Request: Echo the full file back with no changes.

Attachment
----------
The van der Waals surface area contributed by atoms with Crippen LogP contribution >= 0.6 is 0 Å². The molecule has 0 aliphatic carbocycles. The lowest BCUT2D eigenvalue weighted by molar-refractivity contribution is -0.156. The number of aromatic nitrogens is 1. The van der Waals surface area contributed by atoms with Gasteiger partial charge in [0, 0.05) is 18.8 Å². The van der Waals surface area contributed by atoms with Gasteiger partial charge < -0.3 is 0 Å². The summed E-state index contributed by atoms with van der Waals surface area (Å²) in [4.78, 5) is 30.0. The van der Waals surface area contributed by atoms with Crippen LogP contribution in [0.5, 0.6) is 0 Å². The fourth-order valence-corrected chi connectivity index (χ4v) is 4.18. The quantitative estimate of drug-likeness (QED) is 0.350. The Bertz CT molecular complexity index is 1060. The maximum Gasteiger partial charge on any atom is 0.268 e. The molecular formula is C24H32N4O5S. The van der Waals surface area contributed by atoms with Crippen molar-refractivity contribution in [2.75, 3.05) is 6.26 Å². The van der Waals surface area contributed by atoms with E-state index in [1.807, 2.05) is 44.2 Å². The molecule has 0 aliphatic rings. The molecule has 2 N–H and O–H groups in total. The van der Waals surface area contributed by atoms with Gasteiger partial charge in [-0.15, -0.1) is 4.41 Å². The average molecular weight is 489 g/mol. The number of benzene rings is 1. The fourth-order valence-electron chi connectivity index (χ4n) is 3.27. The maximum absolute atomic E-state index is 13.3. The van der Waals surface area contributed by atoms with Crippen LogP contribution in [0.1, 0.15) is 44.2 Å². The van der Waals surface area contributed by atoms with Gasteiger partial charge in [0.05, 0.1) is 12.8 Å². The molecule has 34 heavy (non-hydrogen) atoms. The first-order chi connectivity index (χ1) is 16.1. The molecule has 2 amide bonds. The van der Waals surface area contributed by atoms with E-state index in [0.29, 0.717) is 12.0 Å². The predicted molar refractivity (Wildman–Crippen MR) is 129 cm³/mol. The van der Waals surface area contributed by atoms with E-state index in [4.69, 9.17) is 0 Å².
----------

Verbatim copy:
The van der Waals surface area contributed by atoms with Crippen LogP contribution >= 0.6 is 0 Å². The molecule has 0 aliphatic carbocycles. The lowest BCUT2D eigenvalue weighted by molar-refractivity contribution is -0.156. The number of aromatic nitrogens is 1. The van der Waals surface area contributed by atoms with Gasteiger partial charge in [0, 0.05) is 18.8 Å². The van der Waals surface area contributed by atoms with Gasteiger partial charge < -0.3 is 0 Å². The summed E-state index contributed by atoms with van der Waals surface area (Å²) in [4.78, 5) is 30.0. The van der Waals surface area contributed by atoms with Crippen LogP contribution in [0.5, 0.6) is 0 Å². The fourth-order valence-corrected chi connectivity index (χ4v) is 4.18. The quantitative estimate of drug-likeness (QED) is 0.350. The Bertz CT molecular complexity index is 1060. The maximum Gasteiger partial charge on any atom is 0.268 e. The molecular formula is C24H32N4O5S. The van der Waals surface area contributed by atoms with Crippen molar-refractivity contribution in [2.75, 3.05) is 6.26 Å². The van der Waals surface area contributed by atoms with E-state index in [1.807, 2.05) is 44.2 Å². The molecule has 0 aliphatic rings. The molecule has 2 N–H and O–H groups in total. The van der Waals surface area contributed by atoms with Gasteiger partial charge in [-0.15, -0.1) is 4.41 Å². The average molecular weight is 489 g/mol. The number of benzene rings is 1. The fourth-order valence-electron chi connectivity index (χ4n) is 3.27. The maximum absolute atomic E-state index is 13.3. The van der Waals surface area contributed by atoms with Crippen LogP contribution in [0.1, 0.15) is 44.2 Å². The van der Waals surface area contributed by atoms with Gasteiger partial charge in [0.05, 0.1) is 12.8 Å². The molecule has 34 heavy (non-hydrogen) atoms. The first-order chi connectivity index (χ1) is 16.1. The molecule has 2 amide bonds. The van der Waals surface area contributed by atoms with E-state index in [0.29, 0.717) is 12.0 Å². The predicted molar refractivity (Wildman–Crippen MR) is 129 cm³/mol. The van der Waals surface area contributed by atoms with E-state index in [4.69, 9.17) is 0 Å².